We touched on the NC-17 controversy, but that’s barely a drop in the bucket of ballsy moments from “Showgirls.” Verhoeven cast an actress best known as a goodie-goodie on a kids television show and turned her into a mentally unbalanced hip-shaking lunatic. Out of a massive cast he presented just one likable character, then showed her getting brutally raped. He threw in a graphic menstruation joke. He argued for the legitimacy of stripping as an art form. He tried to pass the movie off as serious drama. He kept his name on the finished film, but later took his name off the basic cable version (where the voluminous nudity is obscured by digitally inserted underwear) because it didn’t represent his directorial vision. The pièce de résistance: when “Showgirls” was nominated for a record number of Razzie Awards, Verhoeven showed up at the ceremony to collect his statuettes. In typical Verhoeven fashion, he was the first director in history to do so.

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A-O Rewind

Celebrating Portlandia One Sketch at a Time

The final season of Portlandia approaches.

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Most people measure time in minutes, hours, days, years…At IFC, we measure it in sketches. And nothing takes us way (waaaaaay) back like Portlandia sketches. Yes, there’s a Portlandia milepost from every season that changed the way we think, behave, and pickle things. In honor of Portlandia’s 8th and final season, Subaru presents a few of our favorites.


Put A Bird On It

Portlandia enters the pop-culture lexicon and inspires us to put birds on literally everything.

Colin the Chicken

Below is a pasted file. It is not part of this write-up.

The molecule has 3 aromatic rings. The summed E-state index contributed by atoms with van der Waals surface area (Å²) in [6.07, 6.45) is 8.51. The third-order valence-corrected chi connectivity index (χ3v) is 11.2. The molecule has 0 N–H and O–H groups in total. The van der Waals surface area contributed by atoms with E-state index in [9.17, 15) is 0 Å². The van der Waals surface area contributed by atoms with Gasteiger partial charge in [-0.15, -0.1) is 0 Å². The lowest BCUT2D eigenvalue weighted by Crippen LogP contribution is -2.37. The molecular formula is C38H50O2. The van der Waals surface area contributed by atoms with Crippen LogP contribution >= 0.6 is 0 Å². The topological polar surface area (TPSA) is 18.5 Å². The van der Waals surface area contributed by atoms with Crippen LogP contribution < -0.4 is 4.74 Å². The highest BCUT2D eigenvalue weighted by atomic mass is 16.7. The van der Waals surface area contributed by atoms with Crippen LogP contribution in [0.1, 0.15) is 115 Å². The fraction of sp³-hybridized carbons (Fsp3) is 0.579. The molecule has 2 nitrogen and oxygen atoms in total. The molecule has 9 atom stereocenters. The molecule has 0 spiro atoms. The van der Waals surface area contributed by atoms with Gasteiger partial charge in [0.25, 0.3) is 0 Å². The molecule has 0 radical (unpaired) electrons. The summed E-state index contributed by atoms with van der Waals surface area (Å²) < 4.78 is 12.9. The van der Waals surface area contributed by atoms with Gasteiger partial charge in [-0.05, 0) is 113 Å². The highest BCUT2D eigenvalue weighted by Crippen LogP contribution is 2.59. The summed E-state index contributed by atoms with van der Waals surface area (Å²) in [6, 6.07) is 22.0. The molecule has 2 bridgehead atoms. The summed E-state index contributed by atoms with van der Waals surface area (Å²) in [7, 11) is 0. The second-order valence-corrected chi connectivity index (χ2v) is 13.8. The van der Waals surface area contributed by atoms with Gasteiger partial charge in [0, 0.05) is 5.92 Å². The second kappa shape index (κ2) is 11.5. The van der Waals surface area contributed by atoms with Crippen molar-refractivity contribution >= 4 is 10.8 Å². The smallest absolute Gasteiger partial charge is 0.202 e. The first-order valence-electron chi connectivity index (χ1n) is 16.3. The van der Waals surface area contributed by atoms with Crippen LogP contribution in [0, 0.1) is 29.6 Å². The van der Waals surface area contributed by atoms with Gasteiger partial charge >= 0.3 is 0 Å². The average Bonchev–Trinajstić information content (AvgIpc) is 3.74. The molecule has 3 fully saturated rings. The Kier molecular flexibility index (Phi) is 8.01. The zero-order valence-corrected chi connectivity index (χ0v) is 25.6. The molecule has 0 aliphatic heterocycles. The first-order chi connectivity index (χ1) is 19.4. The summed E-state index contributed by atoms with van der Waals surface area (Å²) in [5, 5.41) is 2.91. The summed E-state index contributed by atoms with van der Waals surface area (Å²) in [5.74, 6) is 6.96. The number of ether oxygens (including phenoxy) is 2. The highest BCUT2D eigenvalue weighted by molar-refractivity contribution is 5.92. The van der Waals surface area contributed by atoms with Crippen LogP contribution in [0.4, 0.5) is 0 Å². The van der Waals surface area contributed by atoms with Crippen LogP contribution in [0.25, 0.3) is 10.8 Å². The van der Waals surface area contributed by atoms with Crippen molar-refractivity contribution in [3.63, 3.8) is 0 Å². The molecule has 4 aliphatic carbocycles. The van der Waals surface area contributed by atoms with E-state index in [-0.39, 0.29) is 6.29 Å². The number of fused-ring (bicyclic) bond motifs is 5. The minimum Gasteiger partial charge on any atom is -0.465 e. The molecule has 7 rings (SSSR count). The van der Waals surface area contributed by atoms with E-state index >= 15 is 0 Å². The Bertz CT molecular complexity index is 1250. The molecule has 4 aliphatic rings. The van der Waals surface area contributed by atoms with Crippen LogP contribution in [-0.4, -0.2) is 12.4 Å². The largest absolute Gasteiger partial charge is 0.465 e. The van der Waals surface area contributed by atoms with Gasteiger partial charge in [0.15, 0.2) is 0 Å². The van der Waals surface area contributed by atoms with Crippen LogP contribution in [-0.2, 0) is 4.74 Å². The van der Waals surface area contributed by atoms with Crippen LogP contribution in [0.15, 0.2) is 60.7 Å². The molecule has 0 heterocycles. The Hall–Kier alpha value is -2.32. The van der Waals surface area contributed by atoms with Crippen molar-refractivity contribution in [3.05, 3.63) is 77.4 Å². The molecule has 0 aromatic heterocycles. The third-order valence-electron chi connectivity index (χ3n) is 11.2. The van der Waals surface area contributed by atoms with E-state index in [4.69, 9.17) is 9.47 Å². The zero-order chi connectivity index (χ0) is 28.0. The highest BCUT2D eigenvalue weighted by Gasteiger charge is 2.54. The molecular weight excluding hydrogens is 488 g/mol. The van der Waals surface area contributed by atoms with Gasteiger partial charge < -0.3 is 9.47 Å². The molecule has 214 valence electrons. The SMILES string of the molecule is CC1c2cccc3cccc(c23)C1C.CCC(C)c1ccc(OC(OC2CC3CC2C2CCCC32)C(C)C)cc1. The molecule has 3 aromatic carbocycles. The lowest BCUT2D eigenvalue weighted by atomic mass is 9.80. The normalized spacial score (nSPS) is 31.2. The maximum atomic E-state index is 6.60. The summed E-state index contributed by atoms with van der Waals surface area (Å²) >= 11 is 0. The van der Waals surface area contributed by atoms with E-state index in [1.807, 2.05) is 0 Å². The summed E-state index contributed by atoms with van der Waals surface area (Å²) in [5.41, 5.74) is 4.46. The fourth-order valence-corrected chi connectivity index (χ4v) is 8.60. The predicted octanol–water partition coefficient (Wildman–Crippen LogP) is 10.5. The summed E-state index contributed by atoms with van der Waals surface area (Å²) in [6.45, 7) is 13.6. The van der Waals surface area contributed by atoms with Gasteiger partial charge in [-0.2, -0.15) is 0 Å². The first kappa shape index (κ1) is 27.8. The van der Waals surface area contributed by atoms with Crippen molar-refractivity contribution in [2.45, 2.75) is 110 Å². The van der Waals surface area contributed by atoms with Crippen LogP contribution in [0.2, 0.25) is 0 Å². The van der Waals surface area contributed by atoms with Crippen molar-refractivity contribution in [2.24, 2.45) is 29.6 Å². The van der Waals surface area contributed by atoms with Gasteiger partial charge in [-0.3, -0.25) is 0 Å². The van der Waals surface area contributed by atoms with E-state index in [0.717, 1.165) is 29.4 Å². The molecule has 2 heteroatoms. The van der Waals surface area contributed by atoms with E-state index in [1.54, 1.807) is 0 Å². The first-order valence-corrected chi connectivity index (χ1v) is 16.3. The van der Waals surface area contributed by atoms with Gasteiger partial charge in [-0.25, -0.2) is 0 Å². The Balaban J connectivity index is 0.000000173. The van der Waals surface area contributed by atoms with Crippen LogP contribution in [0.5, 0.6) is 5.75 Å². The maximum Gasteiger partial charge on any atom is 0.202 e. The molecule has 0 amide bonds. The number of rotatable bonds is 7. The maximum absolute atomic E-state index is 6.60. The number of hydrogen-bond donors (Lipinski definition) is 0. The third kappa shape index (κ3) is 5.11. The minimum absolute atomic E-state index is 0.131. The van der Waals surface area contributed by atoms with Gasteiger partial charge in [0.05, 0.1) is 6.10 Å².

Who’s your chicken, really? Behold the emerging locavore trend captured perfectly to the nth degree.

Dream Of The ’90s

This treatise on Portland made it clear that “the dream” was alive and well.

No You Go

We Americans spend most of our lives in cars. Fortunately, there’s a Portlandia sketch for every automotive situation.

A-O River!

We learned all our outdoor survival skills from Kath and Dave.

One More Episode

The true birth of binge watching, pre-Netflix. And what you’ll do once Season 8 premieres.

Catch up on Portlandia’s best moments before the 8th season premieres January 18th on IFC.

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WTF Films

Artfully Off

Celebrity All-Star by Sisters Weekend is available now on IFC's Comedy Crib.

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Sisters Weekend isn’t like other comedy groups. It’s filmmaking collaboration between besties Angelo Balassone, Michael Fails and Kat Tadesco, self-described lace-front addicts with great legs who write, direct, design and produce video sketches and cinematic shorts that are so surreally hilarious that they defy categorization. One such short film, Celebrity All-Star, is the newest addition to IFC’s Comedy Crib. Here’s what they had to say about it in a very personal email interview…


IFC: How would you describe Celebrity All-Star to a fancy network executive you just met in an elevator?

Celebrity All-Star is a short film about an overworked reality TV coordinator struggling to save her one night off after the cast of C-List celebrities she wrangles gets locked out of their hotel rooms.